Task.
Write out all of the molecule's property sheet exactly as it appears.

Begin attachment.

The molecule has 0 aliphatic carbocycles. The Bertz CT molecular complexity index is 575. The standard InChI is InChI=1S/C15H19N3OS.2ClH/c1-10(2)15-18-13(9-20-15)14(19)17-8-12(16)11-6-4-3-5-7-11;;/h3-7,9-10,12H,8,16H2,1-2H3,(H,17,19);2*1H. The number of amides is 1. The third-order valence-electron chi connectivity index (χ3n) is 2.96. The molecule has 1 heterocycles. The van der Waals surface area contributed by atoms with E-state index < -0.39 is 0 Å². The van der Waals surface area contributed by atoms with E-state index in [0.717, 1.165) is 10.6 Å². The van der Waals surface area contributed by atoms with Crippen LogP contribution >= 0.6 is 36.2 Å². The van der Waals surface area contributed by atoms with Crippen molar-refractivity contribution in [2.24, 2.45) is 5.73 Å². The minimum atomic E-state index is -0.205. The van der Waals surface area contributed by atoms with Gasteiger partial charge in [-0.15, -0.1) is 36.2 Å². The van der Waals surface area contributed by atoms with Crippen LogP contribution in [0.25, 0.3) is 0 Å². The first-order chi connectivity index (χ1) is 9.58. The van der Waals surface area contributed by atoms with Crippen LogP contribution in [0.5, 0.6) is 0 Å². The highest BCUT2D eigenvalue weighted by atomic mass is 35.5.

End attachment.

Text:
The molecule has 0 aliphatic carbocycles. The Bertz CT molecular complexity index is 575. The standard InChI is InChI=1S/C15H19N3OS.2ClH/c1-10(2)15-18-13(9-20-15)14(19)17-8-12(16)11-6-4-3-5-7-11;;/h3-7,9-10,12H,8,16H2,1-2H3,(H,17,19);2*1H. The number of amides is 1. The third-order valence-electron chi connectivity index (χ3n) is 2.96. The molecule has 1 heterocycles. The van der Waals surface area contributed by atoms with E-state index < -0.39 is 0 Å². The van der Waals surface area contributed by atoms with E-state index in [0.717, 1.165) is 10.6 Å². The van der Waals surface area contributed by atoms with Crippen LogP contribution >= 0.6 is 36.2 Å². The van der Waals surface area contributed by atoms with Crippen molar-refractivity contribution in [2.24, 2.45) is 5.73 Å². The minimum atomic E-state index is -0.205. The van der Waals surface area contributed by atoms with Gasteiger partial charge in [-0.15, -0.1) is 36.2 Å². The van der Waals surface area contributed by atoms with Crippen LogP contribution in [0.25, 0.3) is 0 Å². The first-order chi connectivity index (χ1) is 9.58. The van der Waals surface area contributed by atoms with Crippen LogP contribution in [0.5, 0.6) is 0 Å². The highest BCUT2D eigenvalue weighted by atomic mass is 35.5.